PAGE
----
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Cable Can't Shake Poor Reputation

In our latest community poll, readers rate poor service performance and reliability as leading cable challenge in commercial sector.

Alan Breznick

November 26, 2013

3 Min Read
Cable Can't Shake Poor Reputation

US cable operators may like to think that they have shaken their previously poor reputations for delivering good service, but it looks like they haven't done so yet -- judging from what you're telling us.

In our latest Light Reading community poll, readers chose cable's "poor reputation for service performance and reliability" as the single greatest challenge facing cable operators in the commercial services market today as they pursue mid-size and larger firms. With 335 votes cast as of Tuesday morning, that challenge easily topped all the other choices, including "lack of a national footprint to serve firms with multiple locations" and "not enough direct fiber lines to commercial locations."

Specifically, slightly more than a third of you, or nearly 34%, selected the poor reputation choice as cable's biggest commercial challenge. Slightly less than a quarter of you, or just over 23%, picked the lack of national footprint choice. And slightly less than one-seventh of you, or more than 13%, selected the "not enough fiber lines" option.

Only one other choice, "stronger competition from entrenched telco incumbents," scored in the double-digit percentages. The other three poll choices lagged behind in the single-digit percentages.

These findings gibe with other, more scientific polls of consumers that have been conducted in recent months. In one report published by the research firm Tempkin Group in August, cable companies took four of the five lowest rankings for customer service satisfaction. And, in the last J.D. Power and Associates study of US pay-TV providers, the top MSOs consistently ranked at the bottom end of the customer satisfaction scale. (See Cable Customer Service Still Stinks.)

Cable operators do fare much better in polls conducted among commercial users. In J.D. Powers' latest business wireline satisfaction study in June, for instance, cable operators dominated the top customer satisfaction rankings for very small companies (those with fewer than 20 employees). But they fell to the middle or bottom of the pack in the small-to-midsize-business (SMB) and large enterprise categories. (See Small Firms Love Cable.)

So cable operators still have their work cut out for them in improving their public image. That poor image clearly threatens to hamper them as they try to move upmarket in the commercial services space.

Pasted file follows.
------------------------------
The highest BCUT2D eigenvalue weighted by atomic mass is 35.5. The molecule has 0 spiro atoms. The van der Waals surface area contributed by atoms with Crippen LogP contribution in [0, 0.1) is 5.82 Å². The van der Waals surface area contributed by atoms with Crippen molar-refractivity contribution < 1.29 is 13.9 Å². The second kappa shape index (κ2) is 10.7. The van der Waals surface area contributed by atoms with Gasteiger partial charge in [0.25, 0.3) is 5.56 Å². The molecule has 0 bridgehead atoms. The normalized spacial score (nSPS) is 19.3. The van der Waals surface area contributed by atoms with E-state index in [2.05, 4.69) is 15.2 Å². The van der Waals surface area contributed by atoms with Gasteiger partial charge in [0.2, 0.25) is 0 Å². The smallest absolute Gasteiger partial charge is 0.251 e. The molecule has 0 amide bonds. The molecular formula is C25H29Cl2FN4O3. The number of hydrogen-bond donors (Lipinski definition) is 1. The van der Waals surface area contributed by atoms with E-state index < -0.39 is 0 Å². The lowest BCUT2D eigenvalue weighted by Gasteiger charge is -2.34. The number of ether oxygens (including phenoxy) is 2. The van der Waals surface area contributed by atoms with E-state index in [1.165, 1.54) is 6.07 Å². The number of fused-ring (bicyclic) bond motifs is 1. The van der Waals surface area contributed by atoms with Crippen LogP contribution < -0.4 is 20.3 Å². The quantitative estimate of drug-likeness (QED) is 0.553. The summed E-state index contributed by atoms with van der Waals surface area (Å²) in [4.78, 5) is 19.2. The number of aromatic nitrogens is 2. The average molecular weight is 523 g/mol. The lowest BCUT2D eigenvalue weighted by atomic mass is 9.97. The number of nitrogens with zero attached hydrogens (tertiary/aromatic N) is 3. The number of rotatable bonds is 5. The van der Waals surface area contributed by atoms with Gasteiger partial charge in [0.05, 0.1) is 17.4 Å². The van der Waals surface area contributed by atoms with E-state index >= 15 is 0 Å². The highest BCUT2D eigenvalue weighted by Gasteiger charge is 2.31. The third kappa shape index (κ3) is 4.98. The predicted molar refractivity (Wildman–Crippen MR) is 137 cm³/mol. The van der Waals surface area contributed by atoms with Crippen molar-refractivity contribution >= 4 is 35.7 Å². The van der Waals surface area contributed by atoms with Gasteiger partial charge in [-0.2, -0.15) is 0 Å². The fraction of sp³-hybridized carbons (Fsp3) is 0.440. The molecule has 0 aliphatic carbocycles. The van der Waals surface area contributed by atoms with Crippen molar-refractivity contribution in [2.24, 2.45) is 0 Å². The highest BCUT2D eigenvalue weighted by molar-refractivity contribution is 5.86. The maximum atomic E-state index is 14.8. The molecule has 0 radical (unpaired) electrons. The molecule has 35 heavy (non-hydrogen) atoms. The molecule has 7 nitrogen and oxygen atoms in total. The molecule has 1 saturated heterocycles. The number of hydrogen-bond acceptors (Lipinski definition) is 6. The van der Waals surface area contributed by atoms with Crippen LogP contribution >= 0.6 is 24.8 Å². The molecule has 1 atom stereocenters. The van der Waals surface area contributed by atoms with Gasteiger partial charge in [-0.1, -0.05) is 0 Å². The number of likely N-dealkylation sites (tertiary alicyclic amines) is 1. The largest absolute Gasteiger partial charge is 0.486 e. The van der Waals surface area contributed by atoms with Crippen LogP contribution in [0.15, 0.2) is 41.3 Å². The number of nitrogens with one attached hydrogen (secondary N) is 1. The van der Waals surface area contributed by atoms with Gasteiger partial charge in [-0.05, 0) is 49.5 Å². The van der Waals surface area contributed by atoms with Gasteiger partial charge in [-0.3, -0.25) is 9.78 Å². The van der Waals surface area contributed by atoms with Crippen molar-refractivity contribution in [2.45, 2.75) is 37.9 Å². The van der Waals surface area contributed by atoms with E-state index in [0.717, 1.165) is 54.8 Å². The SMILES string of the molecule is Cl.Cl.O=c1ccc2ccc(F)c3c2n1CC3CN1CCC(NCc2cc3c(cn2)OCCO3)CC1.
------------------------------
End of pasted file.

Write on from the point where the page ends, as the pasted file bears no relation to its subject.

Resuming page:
— Alan Breznick, Cable/Video Practice Leader, Light Reading

Interested in learning more on this topic? Then come to The Future of Cable Business Services 2013, a Light Reading Live event that takes place Wednesday, December 4, 2013, at the Westin Times Square in New York City. Back by popular demand for the seventh straight year, this is a one-day conference that will examine the progress that cable operators are making in the roughly $140 billion US business telecom services market and the challenges they face in keeping up the momentum. For more information, or to register, click here .

About the Author(s)

Alan Breznick

Cable/Video Practice Leader, Light Reading

Alan Breznick is a business editor and research analyst who has tracked the cable, broadband and video markets like an over-bred bloodhound for more than 20 years.

As a senior analyst at Light Reading's research arm, Heavy Reading, for six years, Alan authored numerous reports, columns, white papers and case studies, moderated dozens of webinars, and organized and hosted more than 15 -- count 'em --regional conferences on cable, broadband and IPTV technology topics. And all this while maintaining a summer job as an ostrich wrangler.

Before that, he was the founding editor of Light Reading Cable, transforming a monthly newsletter into a daily website. Prior to joining Light Reading, Alan was a broadband analyst for Kinetic Strategies and a contributing analyst for One Touch Intelligence.

He is based in the Toronto area, though is New York born and bred. Just ask, and he will take you on a power-walking tour of Manhattan, pointing out the tourist hotspots and the places that make up his personal timeline: The bench where he smoked his first pipe; the alley where he won his first fist fight. That kind of thing.

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